I Saw the Devil (2010)
Average Rating: 7.1/10
Reviews Counted: 80
Fresh: 64 | Rotten: 16
No consensus yet.
Average Rating: 6.5/10
Critic Reviews: 14
Fresh: 8 | Rotten: 6
No consensus yet.
Average Rating: 4/5
User Ratings: 15,915
I SAW THE DEVIL is a shockingly violent and stunningly accomplished tale of murder and revenge from Korean genre master KIM Jee-woon (The Good, The Bad, The Weird and A Tale of Two Sisters). Oldboy's CHOI Min-sik plays Kyung-chul, a dangerous psychopath who kills for pleasure. The embodiment of pure evil, he has committed horrifying and senselessly cruel serial murders on defenseless victims, successfully eluding capture by the police. On a freezing, snowy night, his latest victim is the
Mar 4, 2011 Limited
May 10, 2011
Magnolia Releasing - Official Site
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This is the stuff of nightmares, where even the good guy is bad, and as shock cinema goes, it packs a punch.
We lucky westerners get to see it in all its hair-raising, stomach-churning glory, and that's a wonderful thing.
A terrific but uncompromising film that's definitely not for everyone. It's not just that the violence is graphic, but that much of it is so mean-spirited.
Thanks to the strong directing we get a handful of really fantastic scenes and a number of thrills, which make this a wholly enjoyable film.
It's a terrible time at the movies, and for that it is truly quite great. But you've been warned.
A thriller that makes you wish you knew how to scream "O.M.G." in Korean.
A revenge flick that's just about as uncompromising as anything I've seen come out of Asia in the last decade or so.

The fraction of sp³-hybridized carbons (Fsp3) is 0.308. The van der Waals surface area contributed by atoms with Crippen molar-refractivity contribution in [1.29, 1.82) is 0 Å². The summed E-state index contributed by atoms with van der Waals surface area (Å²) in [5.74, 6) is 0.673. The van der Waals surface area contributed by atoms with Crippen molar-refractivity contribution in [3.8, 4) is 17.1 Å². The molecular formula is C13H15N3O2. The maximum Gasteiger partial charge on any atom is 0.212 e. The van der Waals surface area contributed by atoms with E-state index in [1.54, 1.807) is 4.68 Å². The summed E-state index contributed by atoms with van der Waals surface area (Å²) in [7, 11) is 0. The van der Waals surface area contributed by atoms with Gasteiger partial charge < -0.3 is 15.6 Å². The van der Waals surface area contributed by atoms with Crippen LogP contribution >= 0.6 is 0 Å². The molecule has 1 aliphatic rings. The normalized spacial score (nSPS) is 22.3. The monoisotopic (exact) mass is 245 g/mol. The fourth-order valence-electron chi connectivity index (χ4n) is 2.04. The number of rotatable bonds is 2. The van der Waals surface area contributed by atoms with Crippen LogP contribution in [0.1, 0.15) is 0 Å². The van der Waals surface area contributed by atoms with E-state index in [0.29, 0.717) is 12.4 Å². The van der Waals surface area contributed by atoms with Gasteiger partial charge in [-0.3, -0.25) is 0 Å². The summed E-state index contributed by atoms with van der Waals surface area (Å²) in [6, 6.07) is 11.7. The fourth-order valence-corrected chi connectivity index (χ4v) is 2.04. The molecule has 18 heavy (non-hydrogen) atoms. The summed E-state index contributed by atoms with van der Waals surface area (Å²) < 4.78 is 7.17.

In filmmaker Kim Jee-woon's latest offering, the generous runtime begins with narrative promise but soon settles for near-ridiculous plot twists in order set up the next sadistic rape, murder, torture or terror most foul.
Worth the price of admission for the wildly creative (and brutally bloody) taxicab scene alone. Merciless, uncompromising, and unforgettable.
...a gritty, brutal, and consistently uncompromising thriller that does, for the most part, feel like South Korea's answer to Se7en.
Casts quite a spell. Even if the whole endeavor limps to a close, there's enough vivid imagery and teary passion within to fuel several movies.
There's no shortage of Korean revenge-thrillers, but this, along with the recent The Man from Nowhere, proves there is plenty of life left in the genre.
Although director Kim Ji-woon's inventive twist on the vigilante shocker is relentlessly bloodthirsty, it never loses sight of the human fallout from violent crime, deftly weaving Lee's eye-for-an-eye actions with moments of genuine emotional grief.
Violent, visceral and vengeful: a catalogue of torture with frustratingly little else to maintain the interest.
There is no denying that Kim Jee-woon is a phenomenal director, wrenching visceral thrills, dark humour and even occasionally an element of surprise, from all his stock set-pieces.
Ji-woon handles difficult set pieces and violence well, managing not to appear over-indulgent despite the film's obvious roots in exploitation cinema.
This gleefully black horror-thriller is a very classy follow-up to The Good, the Bad, the Weird for Kim Jee-Woon.
Audience Reviews for I Saw the Devil
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